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And Aemilianus replied to him,—The word πίναξ, when used of a vessel, you may find used by Metagenes the comic writer, in his Valiant Persians: and Pherecrates, my friend, has used the form τήγανον in his Trifles, where he says—
He said he ate anchovies from the frying-pan (τηγάνον).
And the same poet has also said in the Persæ—
To sit before the frying-pans (τήγανα) burning rushes.
And Philonides says, in his Buskins—
Receive him now with rays and frying-pans (τήγανα).
And again he says—
Smelling of frying-pans (τήγανα).
And Eubulus says, in his Orthane—
The bellows rouses Vulcan's guardian dogs,
With the warm vapour of the frying-pan (τήγανον).
And in another place he says—
But every lovely woman walks along
Fed with the choicest morsels from the frying-pan (τήγανον).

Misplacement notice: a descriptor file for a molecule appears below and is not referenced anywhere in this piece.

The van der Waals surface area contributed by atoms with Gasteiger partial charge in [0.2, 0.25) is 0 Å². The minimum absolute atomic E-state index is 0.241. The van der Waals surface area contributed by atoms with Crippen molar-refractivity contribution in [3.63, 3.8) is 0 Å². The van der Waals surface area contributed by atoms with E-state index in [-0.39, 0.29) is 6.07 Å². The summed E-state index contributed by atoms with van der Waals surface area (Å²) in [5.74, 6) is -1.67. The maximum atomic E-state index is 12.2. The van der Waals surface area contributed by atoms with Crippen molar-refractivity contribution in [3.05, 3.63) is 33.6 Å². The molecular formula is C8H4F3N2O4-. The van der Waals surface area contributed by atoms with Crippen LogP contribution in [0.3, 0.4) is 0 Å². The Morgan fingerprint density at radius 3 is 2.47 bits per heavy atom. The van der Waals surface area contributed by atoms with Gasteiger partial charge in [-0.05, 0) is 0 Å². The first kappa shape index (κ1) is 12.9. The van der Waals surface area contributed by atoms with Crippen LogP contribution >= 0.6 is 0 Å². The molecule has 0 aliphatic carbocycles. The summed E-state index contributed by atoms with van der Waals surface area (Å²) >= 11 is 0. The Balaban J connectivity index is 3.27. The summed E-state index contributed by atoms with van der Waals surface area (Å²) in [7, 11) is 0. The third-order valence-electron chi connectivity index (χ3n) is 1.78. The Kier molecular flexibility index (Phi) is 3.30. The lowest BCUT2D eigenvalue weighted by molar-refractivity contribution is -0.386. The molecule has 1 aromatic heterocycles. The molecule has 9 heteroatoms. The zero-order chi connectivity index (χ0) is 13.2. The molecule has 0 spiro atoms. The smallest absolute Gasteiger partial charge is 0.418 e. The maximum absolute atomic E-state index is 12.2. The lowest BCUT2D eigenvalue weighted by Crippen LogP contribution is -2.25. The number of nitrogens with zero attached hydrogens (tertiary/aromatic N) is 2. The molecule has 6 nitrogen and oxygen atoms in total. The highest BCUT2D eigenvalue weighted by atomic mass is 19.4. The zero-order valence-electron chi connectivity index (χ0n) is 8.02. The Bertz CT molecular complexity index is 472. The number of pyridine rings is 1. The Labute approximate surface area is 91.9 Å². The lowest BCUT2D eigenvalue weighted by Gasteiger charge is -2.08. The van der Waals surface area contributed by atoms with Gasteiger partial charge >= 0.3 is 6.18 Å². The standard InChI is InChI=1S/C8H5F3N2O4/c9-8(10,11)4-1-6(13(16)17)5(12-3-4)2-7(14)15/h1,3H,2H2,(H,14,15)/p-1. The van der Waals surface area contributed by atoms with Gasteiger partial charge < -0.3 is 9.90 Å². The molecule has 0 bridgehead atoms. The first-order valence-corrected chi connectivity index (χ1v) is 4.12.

And in his Titans he says—
And the dish
Doth laugh and bubble up with barbarous talk,
And the fish leap ἐν μέσοισι τηγάνοις.
And Phrynichus also uses a verb derived from the word in his Tragedian—
'Tis sweet to eat fried meat, at any feast
For which one has been at no cost oneself.
[p. 362] And Pherecrates, in his Ant Men says—“Are you eating fried meat (σὺ δ᾽ ἀποτηγανίζεις)?”

But Hegesander the Delphian says that the Syracusans call a dish τήγανον, and the proper τήγανον they call ξηροτήγανον; on which account he says that Theodorides says in some poem—

He in a τήγανον did boil it well,
In a large swimming dish.
Where he uses τήγανον for λοπας. But the Ionians write the word ἤγανον without the letter τ, as Anacreon says—
Putting his hand within the frying-pan (ἤγανον).

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